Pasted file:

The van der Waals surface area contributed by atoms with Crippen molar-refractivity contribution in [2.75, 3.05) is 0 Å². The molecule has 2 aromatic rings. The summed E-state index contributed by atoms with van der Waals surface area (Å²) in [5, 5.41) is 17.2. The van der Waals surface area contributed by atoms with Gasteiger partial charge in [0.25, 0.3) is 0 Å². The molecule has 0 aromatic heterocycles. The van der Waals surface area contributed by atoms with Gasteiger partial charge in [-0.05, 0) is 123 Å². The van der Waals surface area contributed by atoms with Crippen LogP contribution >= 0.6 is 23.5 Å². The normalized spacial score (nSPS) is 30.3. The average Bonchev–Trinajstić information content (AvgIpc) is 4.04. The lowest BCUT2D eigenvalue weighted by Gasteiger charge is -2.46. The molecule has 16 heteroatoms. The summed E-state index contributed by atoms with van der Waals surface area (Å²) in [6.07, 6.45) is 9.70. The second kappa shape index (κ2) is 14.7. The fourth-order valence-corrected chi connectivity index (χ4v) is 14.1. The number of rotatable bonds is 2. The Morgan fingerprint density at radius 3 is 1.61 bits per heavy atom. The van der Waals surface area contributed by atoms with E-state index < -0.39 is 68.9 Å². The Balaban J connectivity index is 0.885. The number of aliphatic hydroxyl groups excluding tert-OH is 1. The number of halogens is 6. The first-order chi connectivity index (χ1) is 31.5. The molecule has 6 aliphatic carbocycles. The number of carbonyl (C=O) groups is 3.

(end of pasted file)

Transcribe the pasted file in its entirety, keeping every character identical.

The van der Waals surface area contributed by atoms with Crippen molar-refractivity contribution in [2.75, 3.05) is 0 Å². The molecule has 2 aromatic rings. The summed E-state index contributed by atoms with van der Waals surface area (Å²) in [5, 5.41) is 17.2. The van der Waals surface area contributed by atoms with Gasteiger partial charge in [0.25, 0.3) is 0 Å². The molecule has 0 aromatic heterocycles. The van der Waals surface area contributed by atoms with Gasteiger partial charge in [-0.05, 0) is 123 Å². The van der Waals surface area contributed by atoms with Crippen LogP contribution >= 0.6 is 23.5 Å². The normalized spacial score (nSPS) is 30.3. The average Bonchev–Trinajstić information content (AvgIpc) is 4.04. The lowest BCUT2D eigenvalue weighted by Gasteiger charge is -2.46. The molecule has 16 heteroatoms. The summed E-state index contributed by atoms with van der Waals surface area (Å²) in [6.07, 6.45) is 9.70. The second kappa shape index (κ2) is 14.7. The fourth-order valence-corrected chi connectivity index (χ4v) is 14.1. The number of rotatable bonds is 2. The Morgan fingerprint density at radius 3 is 1.61 bits per heavy atom. The van der Waals surface area contributed by atoms with E-state index < -0.39 is 68.9 Å². The Balaban J connectivity index is 0.885. The number of aliphatic hydroxyl groups excluding tert-OH is 1. The number of halogens is 6. The first-order chi connectivity index (χ1) is 31.5. The molecule has 6 aliphatic carbocycles. The number of carbonyl (C=O) groups is 3.